Damn. For a few seconds there I thought were were going to be producing the colonial reenactment film short entitled "Taras, get your gun".

          Freekin' Bummer Dood!!!


          *** Filles du Roi, was also the name of a good restaurant that used to be located in the old city. Dunno if you ever got to go there when it was around, but it was damn good.
          Adopt a natural resource. Give back.

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          • #20
            Originally posted by Trail Boss View Post
            Thanks Scatterbone. I agree that the participants of a reenacted historical event are likely to come away with a deeper understanding of the event and greater empathy for the original "actors". However, to my mind, there is something macabre about staging a mock battle with fake ordnance and pretend deaths. The real deal is merciless, brutal, and extinguishes lives.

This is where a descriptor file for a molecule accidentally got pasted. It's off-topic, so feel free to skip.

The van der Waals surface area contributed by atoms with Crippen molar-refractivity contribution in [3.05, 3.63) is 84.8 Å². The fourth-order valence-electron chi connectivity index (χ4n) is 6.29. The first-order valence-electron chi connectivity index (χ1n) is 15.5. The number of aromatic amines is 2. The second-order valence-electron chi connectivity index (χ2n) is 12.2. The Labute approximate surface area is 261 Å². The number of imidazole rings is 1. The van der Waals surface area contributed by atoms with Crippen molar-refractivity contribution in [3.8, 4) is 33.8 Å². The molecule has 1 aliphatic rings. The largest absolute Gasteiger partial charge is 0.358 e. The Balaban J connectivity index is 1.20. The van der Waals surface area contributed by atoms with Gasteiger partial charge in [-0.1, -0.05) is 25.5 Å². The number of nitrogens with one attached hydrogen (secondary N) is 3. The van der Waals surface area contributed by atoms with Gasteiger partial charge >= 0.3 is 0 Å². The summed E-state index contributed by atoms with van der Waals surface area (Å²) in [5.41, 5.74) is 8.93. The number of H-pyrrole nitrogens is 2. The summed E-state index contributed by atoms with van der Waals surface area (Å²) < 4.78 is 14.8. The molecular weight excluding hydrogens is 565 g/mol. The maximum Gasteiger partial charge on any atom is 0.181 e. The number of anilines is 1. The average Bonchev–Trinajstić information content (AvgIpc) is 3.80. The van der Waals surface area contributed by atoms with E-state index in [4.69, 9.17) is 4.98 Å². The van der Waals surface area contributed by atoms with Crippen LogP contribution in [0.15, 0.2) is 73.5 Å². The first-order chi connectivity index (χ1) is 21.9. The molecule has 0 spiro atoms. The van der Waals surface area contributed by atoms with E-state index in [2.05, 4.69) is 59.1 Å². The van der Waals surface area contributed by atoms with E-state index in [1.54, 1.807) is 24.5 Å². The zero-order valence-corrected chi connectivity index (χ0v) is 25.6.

I don't need to see reenactments of Vimy Ridge, Dieppe, and Juno Beach to appreciate the sacrifices made by Canadians. Naturally, I only speak for myself; Canadians also reenact battles including those of the American Revolution (British side, obviously) and the War of 1812 (the USA's first war of expansion). Everyone needs a "hobby".
            There are arguments to the necessity/benefits of any hobby or activity. As far as macabre depictions are concerned, if your going to tell the story of a time, you need to tell the whole story. By the way I met some pretty rowdy Canadian Civil War reenactors in my day.
            ADK 46/46 4W CATS 39/39 8W ADK100 63/102 VT35 26/29 FT's 25/29 VT FT's 9/15

            ScAtTeRbOnE's Adventures

            sigpic
            "We are now in the mountains and they are in us, kindling enthusiasm, making every nerve quiver, filling every pore and cell of us. Our flesh and bone tabernacle seems transparent as glass to the beauty about us, as if truly an inseparable part of it, thrilling with the air and trees, streams and rocks, in the waves of the sun, a part of all nature, neither old nor young, sick nor well, but immortal." John Muir from My First Summer in The Sierra